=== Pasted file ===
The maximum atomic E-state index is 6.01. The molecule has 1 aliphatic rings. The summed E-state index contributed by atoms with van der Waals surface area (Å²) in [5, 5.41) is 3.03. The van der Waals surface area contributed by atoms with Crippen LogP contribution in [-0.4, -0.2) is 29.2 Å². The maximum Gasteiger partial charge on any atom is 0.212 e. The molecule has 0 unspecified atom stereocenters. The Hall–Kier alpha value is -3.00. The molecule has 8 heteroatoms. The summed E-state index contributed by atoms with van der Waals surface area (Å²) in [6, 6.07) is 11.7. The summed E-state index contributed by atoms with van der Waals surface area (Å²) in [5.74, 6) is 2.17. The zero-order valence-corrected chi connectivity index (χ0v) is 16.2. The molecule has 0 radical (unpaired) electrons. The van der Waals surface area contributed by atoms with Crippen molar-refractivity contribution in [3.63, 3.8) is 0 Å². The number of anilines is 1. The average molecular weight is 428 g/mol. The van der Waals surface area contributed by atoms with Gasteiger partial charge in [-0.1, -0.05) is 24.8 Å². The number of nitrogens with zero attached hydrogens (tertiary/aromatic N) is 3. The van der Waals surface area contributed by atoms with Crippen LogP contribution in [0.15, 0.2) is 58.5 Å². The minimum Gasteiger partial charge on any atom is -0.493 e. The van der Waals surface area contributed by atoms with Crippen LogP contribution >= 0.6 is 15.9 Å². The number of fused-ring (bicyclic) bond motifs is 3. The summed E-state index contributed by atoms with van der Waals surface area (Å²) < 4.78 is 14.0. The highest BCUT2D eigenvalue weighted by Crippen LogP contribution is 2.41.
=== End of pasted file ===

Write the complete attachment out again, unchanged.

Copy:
The maximum atomic E-state index is 6.01. The molecule has 1 aliphatic rings. The summed E-state index contributed by atoms with van der Waals surface area (Å²) in [5, 5.41) is 3.03. The van der Waals surface area contributed by atoms with Crippen LogP contribution in [-0.4, -0.2) is 29.2 Å². The maximum Gasteiger partial charge on any atom is 0.212 e. The molecule has 0 unspecified atom stereocenters. The Hall–Kier alpha value is -3.00. The molecule has 8 heteroatoms. The summed E-state index contributed by atoms with van der Waals surface area (Å²) in [6, 6.07) is 11.7. The summed E-state index contributed by atoms with van der Waals surface area (Å²) in [5.74, 6) is 2.17. The zero-order valence-corrected chi connectivity index (χ0v) is 16.2. The molecule has 0 radical (unpaired) electrons. The van der Waals surface area contributed by atoms with Crippen molar-refractivity contribution in [3.63, 3.8) is 0 Å². The number of anilines is 1. The average molecular weight is 428 g/mol. The van der Waals surface area contributed by atoms with Gasteiger partial charge in [-0.1, -0.05) is 24.8 Å². The number of nitrogens with zero attached hydrogens (tertiary/aromatic N) is 3. The van der Waals surface area contributed by atoms with Crippen LogP contribution in [0.15, 0.2) is 58.5 Å². The minimum Gasteiger partial charge on any atom is -0.493 e. The van der Waals surface area contributed by atoms with Crippen LogP contribution >= 0.6 is 15.9 Å². The number of fused-ring (bicyclic) bond motifs is 3. The summed E-state index contributed by atoms with van der Waals surface area (Å²) < 4.78 is 14.0. The highest BCUT2D eigenvalue weighted by Crippen LogP contribution is 2.41.